Archive for the ‘3 Penguins Design’ Category

Web professionals have been getting pretty excited lately, and it’s no surprise why. The latest spawn of Microsoft’s browser, Internet Explorer 9, has just been released. Many people have been talking about the changes and whether the latest version is a solid step forward, or if it’s too little, too late.

In a previous article, Jacob Gube (this site’s founder) had a more positive view of IE9. I’m here to play devil’s advocate and present the other side of the coin. [read]

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Joe Randeen – 3 Penguins Design

Welcome to Social Media Examiner TV with your host Mari Smith. In this episode, Mari reviews the new Twitter user interface.

Mari shows you how the new design impacts the way you use Twitter and how you can use popular Twitter clients and apps in conjunction with it to improve your Twitter networking. And at the end of the show, Mari gives you a hot Facebook marketing tip. [read]

Even though its Flash technology is used as a punching bag by web-standards fans, Adobe has been building tools that embrace HTML5. The company recently released its own HTML5 video player, and Adobe Illustrator and Dreamweaver CS5 now contain a number of new HTML5 export tools.

Now it seems Flash might be joining the party. At Adobe’s MAX conference this week, Adobe engineer Rik Cabanier showed of a demo of tool that converts Flash animations to HTML5. (Well, technically it looks like a combination of HTML5, CSS and images.)

The video link, while not the best quality, shows the tool in action: YouTube Video

Adobe Flash has taken a beating the last couple of years. First Apple attacked Flash for poor performance, then open tools like HTML5, CSS 3 and JavaScript began stealing much of its thunder, offering video, audio and animation — traditional Flash strongholds — without the need for the free plug-in. [read]

Should you invest in TV, radio, billboards and other media where you can’t measure whether your ad works? Is an ad in New York magazine worth 1,000 times as much as a text link on Google? If you’re doing the comparison directly, that’s how much extra you’re paying if you’re only measuring direct web visits…

One school of thought is to measure everything. If you can’t measure it, don’t do it. This is the direct marketer method and there’s no doubt it can work.

There’s another thought, though: Most businesses (including your competitors) are afraid of big investments in unmeasurable media. Therefore, if you have the resources and the guts, it’s a home run waiting to be hit.

Ralph Lauren is a billion dollar brand. Totally unmeasurable. So are Revlon, LVMH, Donald Trump, Andersen Windows, Lady Gaga and hundreds of other mass market brands.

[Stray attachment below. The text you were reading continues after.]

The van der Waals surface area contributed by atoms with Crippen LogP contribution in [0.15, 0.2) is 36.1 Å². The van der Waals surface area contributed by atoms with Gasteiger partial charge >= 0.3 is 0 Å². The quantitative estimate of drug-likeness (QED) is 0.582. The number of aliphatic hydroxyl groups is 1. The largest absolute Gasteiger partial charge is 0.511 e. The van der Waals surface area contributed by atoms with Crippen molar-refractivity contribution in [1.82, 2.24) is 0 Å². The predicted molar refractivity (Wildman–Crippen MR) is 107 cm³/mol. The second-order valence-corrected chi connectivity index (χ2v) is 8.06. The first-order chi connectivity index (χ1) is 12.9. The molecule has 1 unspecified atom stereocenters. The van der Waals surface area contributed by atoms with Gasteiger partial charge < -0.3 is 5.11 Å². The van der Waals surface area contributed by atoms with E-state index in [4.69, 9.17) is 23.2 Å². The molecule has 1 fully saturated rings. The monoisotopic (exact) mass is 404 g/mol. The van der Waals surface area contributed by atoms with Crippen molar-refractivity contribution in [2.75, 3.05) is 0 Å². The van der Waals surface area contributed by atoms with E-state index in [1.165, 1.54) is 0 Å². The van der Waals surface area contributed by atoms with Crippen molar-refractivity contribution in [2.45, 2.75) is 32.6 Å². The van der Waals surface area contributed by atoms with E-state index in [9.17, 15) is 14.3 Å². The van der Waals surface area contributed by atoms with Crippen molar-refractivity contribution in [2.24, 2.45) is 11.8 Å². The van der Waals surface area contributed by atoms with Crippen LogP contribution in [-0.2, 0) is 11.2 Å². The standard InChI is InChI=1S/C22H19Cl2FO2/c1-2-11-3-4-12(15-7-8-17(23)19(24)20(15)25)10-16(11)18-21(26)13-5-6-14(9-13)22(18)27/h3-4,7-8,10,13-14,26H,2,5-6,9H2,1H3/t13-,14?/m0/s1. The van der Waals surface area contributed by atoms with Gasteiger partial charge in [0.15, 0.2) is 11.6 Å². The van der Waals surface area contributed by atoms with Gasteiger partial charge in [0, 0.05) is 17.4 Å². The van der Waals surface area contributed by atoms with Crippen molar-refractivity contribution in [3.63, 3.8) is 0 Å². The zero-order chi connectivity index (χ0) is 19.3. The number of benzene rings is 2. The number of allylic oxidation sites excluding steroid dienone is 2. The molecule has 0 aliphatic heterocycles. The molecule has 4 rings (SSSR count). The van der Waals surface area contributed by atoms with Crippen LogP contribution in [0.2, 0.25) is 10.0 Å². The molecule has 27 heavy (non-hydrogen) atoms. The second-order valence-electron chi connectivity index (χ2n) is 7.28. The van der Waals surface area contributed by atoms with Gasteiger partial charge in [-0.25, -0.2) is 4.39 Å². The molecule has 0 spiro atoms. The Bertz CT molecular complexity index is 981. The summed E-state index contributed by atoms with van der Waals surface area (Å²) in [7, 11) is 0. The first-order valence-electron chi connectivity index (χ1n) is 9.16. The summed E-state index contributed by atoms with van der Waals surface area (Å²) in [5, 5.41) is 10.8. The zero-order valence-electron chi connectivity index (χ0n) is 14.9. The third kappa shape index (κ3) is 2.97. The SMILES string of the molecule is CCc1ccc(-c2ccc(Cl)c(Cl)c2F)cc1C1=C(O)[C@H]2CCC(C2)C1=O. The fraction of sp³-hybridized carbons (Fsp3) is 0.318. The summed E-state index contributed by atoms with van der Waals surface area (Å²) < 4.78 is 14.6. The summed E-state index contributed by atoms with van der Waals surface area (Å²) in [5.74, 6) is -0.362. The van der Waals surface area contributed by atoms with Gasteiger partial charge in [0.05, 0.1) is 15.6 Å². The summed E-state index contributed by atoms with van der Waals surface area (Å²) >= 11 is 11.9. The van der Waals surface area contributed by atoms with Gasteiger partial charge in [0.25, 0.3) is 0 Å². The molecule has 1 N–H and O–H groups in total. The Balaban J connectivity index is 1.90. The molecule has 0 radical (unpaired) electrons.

There are two things you should never do:

  1. Try to measure unmeasurable media and use that to make decisions. You’ll get it wrong. Sure, some sophisticated marketers get good hints from their measurements, but it’s still an art, not a science.
  2. Compromise on your investment. Small investments in unmeasurable media almost always fail. Go big or stay home.

And if you’re selling unmeasurable media? Don’t try to sell to people who are obsessed with measuring. You’ll waste your time and annoy the prospect at the same time.

I want to look at some ways to break out of the mold and take striking portraits by breaking (or at least bending) the rules and adding a little randomness into your portrait photography. I’ll share ten of these tips today and a further ten tomorrow (update: you can see the 2nd part here).
1. Alter Your Perspective

Most portraits are taken with the camera at (or around) the eye level of the subject. While this is good common sense – completely changing the angle that you shoot from can give your portrait a real WOW factor. [read]

 

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3 Penguins Photography

The iPad has only been on the market for six months, but already it has had an impact on the way content is created and consumed. Already we’re seeing more and more people at airports, coffee shops and on the train using their iPads to read books, browse the web and watch video.

We’re also seeing web designers transform their websites and web apps to look more like iPad apps. In the last few months, several high-profile websites have adjusted their designs to look and feel more like the iPad. We’re dubbing this, the “iPadification of the web.”

We think this is a trend that will only continue to gain momentum as the iPad continues to sell and subsequent tablets like the Samsung Galaxy Tab and the BlackBerry PlayBook hit the market. [read]

Creative Commons License photo credit: quimby

These concepts can be translated into any creative field.

We usually see photography tips on the things we should be doing, so I thought it would be interesting to turn it around and look at the things photographers should not be doing.

The items in my list are not comprehensive by any means, but I find them to be fairly important with regard to most photographers out there. And of course, these are only suggestions and opinions… so don’t get too twisted up about them.

I got the idea for this title and article from a post at Daily Blog Tips called “10 Things Bloggers Should NOT Do“. Also worth a read for my fellow bloggers. [read]